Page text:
One of the classic ways of thinking about theology is called the via negativa. The basic idea is that it’s easiest to start with what you know could not be true and work from there. On the one hand, any God worth the name has to be more knowledgeable about how things are going to turn out than your average bookie looking at an NFL weekend. On the other hand, if all reality is running on a predetermined script, then we’re all Stepford Wives, so notions like responsibility and moral agency wouldn’t make any sense. So somewhere in between these wrong paths must be how things are.

Some people believe that God has predestined how everything will turn out, including the eternal destinies of each human being. This is particularly associated with a French-speaking Swiss Reformer named John Calvin, who is often understood to have believed that God basically causes everything. John Wesley, on the other hand, tended to emphasize free will. But Calvin always felt it wasn’t Wesley’s fault. (Actually, Calvin lived way before Wesley, but this is a mandatory example of ‘predestination humor’). (Ed. note — excellent predestination joke, Dad.)

In the Protestant world, Presbyterians and denominations with the word “Reformed” in them tend to lean toward a strong view of predestination. Methodists and Wesleyans believe that God has plans, but makes them to incorporate human freedom. Episcopalians here, as elsewhere, take what they call ‘the middle way.’ (Ed. note — EPISCOPALIANS.) Unitarians believe that there is, at most, one God. (Ed. note — These denominational jokes are as a balm to my soul.)

Catholic doctrine tends to favor free will; though there is a branch of Catholicism called Jansenism that leans the other way.   It may have been named for David Jansen, the actor who played THE FUGITIVE on the 1960s TV series, but this is disputed, particularly by David Jansen himself, who died some time ago.

What is sometimes called ‘double predestination’ is the notion that God knew ahead of time both what people will end up in being saved and which people will not. No one has yet invented ‘triple predestination’, so there’s room for innovation.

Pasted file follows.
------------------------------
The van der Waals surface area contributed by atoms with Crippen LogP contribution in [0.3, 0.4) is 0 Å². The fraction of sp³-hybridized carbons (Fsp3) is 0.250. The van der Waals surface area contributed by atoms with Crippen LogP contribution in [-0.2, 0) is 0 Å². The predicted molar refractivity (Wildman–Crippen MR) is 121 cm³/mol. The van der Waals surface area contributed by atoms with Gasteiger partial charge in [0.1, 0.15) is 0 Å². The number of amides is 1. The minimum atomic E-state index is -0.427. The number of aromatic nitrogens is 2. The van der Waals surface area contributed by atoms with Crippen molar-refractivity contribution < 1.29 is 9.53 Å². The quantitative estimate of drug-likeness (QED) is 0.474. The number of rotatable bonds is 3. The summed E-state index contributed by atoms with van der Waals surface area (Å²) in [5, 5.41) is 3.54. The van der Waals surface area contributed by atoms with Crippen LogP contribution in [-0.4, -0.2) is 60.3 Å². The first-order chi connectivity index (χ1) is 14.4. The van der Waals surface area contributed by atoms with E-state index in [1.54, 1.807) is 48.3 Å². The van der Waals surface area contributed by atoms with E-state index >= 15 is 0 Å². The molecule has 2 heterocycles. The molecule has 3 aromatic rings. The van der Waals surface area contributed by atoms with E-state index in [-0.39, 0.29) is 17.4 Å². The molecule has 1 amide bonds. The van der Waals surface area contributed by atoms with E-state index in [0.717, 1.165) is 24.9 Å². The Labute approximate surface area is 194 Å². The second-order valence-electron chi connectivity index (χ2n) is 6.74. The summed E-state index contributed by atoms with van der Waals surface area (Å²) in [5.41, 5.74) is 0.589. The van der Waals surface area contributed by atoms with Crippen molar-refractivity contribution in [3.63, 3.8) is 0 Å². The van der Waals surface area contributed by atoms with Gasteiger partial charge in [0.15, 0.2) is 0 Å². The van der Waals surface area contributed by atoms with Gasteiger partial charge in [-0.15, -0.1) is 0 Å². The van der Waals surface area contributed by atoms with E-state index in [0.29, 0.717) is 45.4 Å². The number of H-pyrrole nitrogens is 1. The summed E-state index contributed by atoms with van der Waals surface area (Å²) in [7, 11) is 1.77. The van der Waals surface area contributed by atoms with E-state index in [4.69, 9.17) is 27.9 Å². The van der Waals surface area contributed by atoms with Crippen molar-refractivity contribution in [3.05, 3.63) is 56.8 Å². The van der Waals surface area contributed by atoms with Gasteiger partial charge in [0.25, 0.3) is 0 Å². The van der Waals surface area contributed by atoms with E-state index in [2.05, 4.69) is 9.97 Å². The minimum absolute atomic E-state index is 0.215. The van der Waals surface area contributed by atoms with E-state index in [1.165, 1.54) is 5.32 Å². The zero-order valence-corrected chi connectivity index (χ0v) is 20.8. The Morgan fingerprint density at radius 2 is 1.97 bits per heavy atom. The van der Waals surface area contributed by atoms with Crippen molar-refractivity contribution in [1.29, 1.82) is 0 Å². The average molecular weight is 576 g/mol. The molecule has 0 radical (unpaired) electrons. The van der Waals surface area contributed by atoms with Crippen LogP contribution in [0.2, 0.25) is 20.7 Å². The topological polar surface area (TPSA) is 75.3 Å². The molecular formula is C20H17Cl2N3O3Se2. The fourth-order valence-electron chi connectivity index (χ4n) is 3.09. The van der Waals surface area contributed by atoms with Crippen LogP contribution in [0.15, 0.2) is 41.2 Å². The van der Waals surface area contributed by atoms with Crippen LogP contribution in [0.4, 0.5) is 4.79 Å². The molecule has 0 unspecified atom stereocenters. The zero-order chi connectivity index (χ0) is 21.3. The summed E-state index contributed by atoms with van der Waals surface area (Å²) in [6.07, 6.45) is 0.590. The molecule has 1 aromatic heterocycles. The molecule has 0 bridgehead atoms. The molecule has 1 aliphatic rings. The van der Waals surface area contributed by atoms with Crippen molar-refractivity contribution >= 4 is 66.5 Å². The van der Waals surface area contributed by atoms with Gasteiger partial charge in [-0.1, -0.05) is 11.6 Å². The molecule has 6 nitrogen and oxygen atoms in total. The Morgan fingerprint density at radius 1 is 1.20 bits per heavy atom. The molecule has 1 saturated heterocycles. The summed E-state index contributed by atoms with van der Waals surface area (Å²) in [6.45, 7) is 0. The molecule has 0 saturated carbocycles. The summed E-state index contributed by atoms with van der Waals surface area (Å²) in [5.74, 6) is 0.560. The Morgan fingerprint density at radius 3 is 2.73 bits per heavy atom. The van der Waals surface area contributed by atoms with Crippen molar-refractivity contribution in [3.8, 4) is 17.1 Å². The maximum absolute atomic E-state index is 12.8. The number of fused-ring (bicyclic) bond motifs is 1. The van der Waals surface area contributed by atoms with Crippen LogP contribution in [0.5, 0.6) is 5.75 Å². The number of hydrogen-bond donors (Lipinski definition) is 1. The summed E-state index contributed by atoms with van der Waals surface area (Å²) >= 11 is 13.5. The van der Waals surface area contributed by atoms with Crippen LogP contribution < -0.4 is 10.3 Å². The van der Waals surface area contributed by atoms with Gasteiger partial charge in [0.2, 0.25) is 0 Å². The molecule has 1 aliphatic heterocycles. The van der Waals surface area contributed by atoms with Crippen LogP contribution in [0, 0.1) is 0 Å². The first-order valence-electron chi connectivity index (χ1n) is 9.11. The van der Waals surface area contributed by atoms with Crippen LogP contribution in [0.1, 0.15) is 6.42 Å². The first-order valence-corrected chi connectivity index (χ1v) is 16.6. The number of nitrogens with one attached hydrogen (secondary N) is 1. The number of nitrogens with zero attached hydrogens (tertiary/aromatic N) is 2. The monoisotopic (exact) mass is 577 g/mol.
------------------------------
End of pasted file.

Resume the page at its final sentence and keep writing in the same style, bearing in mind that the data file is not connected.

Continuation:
Supralapsarianism (do you give up yet?) is the notion that God predestined all individual fates before the fall of Adam; infralapsarianism asserts that this happened after the fall.   Its hard to find a good old-fashioned plain lapsarian anywhere.

You may like a piece that was in the Wittenburg Door years ago about John Calvin’s 4 Spiritual Laws for the Reprobate: Law #1: “God hates you and has a horrible plan for your life”. (Ed. note — The Wittenburg Door, a religious satire magazine, was the first place that ever published my writing for money; it no longer exists, which is a damnable shame, because my “Worship Mad Libs” was a thing of beauty and a joy forever.)

Ironically (but less humorously), folks who are into scientism tend to fall into the same category as the hyper-Reformed in asserting that there is no such thing as free will; both groups are drawn to determinism. But they couldn’t help themselves. (BTW, there is an old argument against determinism called the self-stutilfication argument; if every aspect of our behavior/beliefs are determined, then the belief that determinism is true is ALSO determined, therefore if it is true we could never know it. Sadly this is not funny either.)

Mallory: Should you desire further reading on the subject (really, this seems like more than enough for the average citizen, but who am I to question your hobbies?), might I recommend Lew Smedes’ My God and I. “This leaves me with a still tougher question: How can kind and gentle Christians actually believe that God would do such a horrible thing as damn people before they have a chance to earn their damnation? The only way to explain how good people could keep swallowing such bad doctrine is to link it to what they think was God’s reason for creating the world in the first place.

John Calvin and all his successors have agreed that God created a world so that he could get glory and honor for creating it. It was as if God looked at his own perfection and, wonderful as it was, he was sorry that there was no one besides himself to admire it and praise him for it. So he created a beautiful world and then created people who could praise him for creating it…

It seems to me that we make God out to be an absolute narcissist — someone who loves only himself — when we say that his main motive for creating the world was to get glory and honor for himself. It simply must be that he created us in order to love us, all of us, and all of us with the same love.”